“Pura Vida” translates simply as “pure life”, but to Costa Ricans it expresses much more: “Life is wonderful; enjoy it!” A current photography exhibit at Northwest College in Powell has taken the title “Pura Vida: Images of Paradise” and illustrated it with 30 remarkable photographs taken in Costa Rica over the 2017 spring break.
I’m always amazed at the “eye” of a photographer; the ability to see angles and perspectives that escape the rest of us. Finding a shadow pattern along a path, Christine Garceau has captured a wonderful abstract shot of ferns against dusty stone in “Light in Fugue.” The shadow ferns are framed by real, green fronds, leading your eye along a path and up a stone staircase. Lori Riesland’s “Life Finds a Way” is also a light-and-shadow study of a delicate vine threading through a sturdy fern.
I’m haunted by Jayne Johnson’s “Red-Eyed Tree Frog.” That little frog clinging to his blade of grass seems so confident of his invisibility, not realizing we can admire every detail of his luminous green skin and patterned ribs. Striking patterns are drawn in water and sand by retreating tidewaters, exposing wandering crustacean trails in Tia Pierce’s “Sunrise Sand Crab.” The prints are impressive in their composition and technique, particularly the long exposures of shimmering waterfalls framed by crisply focused rocks and plants. The light-filled water contrasts with lichen-etched rocks and pulls one into the frame. I can almost feel the spray. Molly Gjervold and Lori Riesland both caught splendid views of the La Paz falls. Other photographers selected a rainbow of birds, animals and butterflies for the exhibit.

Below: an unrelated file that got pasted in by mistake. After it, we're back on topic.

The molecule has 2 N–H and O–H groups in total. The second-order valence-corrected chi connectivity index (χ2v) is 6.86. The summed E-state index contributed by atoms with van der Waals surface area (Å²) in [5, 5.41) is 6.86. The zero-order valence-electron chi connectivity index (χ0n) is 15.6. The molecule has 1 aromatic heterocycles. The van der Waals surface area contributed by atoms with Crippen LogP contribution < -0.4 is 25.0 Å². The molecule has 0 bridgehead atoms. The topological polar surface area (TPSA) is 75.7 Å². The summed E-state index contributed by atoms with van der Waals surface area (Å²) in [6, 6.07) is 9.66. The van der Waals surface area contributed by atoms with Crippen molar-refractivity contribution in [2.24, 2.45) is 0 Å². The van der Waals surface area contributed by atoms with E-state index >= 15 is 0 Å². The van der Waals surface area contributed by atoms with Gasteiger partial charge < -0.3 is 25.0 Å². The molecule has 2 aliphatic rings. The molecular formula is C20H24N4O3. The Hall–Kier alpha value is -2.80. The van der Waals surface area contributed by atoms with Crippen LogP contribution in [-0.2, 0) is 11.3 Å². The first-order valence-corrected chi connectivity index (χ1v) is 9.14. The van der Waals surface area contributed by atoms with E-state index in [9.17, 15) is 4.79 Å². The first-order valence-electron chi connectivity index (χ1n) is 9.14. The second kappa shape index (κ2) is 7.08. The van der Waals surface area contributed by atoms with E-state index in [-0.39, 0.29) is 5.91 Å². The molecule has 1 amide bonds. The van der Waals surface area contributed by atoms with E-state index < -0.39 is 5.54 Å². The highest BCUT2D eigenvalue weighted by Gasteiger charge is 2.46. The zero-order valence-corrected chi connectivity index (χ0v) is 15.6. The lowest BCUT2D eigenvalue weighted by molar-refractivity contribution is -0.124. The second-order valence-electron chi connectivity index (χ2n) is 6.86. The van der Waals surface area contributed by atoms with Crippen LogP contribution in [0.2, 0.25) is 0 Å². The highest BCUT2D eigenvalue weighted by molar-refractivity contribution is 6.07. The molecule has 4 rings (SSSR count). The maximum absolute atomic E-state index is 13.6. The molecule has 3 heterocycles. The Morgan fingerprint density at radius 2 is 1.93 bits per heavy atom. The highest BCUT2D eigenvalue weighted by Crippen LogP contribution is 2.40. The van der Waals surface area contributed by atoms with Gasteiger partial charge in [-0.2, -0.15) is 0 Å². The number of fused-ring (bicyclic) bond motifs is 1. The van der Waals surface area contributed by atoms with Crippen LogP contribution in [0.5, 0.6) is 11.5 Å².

On the urban side, I enjoyed a quiet chuckle at the juxtaposition of city architecture echoed in colorful graffiti. One picture shows colorful toucans paired on rustic garage doors, while another shot features a concrete wall of spray-painted artwork echoed by red railings and buttresses of the industrial building rising over it. An elderly woman swathed in muffler and cap strides past the gaze of a gigantic all-seeing blue eye. Her butter-yellow vest and the hot pink of her shopping cart add to the delightful color contrasts.
A few photos show stages in the coffee industry, from a bright flowered twig through heaps of drying coffee beans being turned in the sun.
The range of the exhibit is eclectic but somehow harmonious, leaving the viewer with a clear sense of Costa Rica’s “pura vida”.
Sponsored by the NWC Photographic Communications Department, field studies class students, faculty, alumni and community members traveled to Costa Rica in March of 2017 and came back with these treasures. The Doka Estate near Alajuela, a leading coffee exporter, was one of their stops. Also included are scenes and topics ranging from the La Paz waterfalls to Playa Mar Y Sol and the Manuel Antonio National Park. The exhibited photos range from wildly colorful to subtly monochromatic, and from pure nature shots to urban panoramas.
“Pura Vida” opened May 2, and will continue through Sept. 8 in Northwest College’s SinClair Gallery. The exhibit is free, and open between 8 a.m. and 5 p.m. all summer, in the Orendorff Building. The contact person for NWC exhibits is Denise Kelsay, the art and galleries coordinator, at 307-754-6499.
Bobbie Brown, originally from Australia, lived in various western states, before anchoring herself to a cattle ranch in northwest Wyoming in 1989. In her former lives she has worked at a Napa Valley champagne winery, done some opera singing, and concierged at a dude ranch. She currently teaches English as a second language online to Japanese students, and studies art at Northwest College in Powell.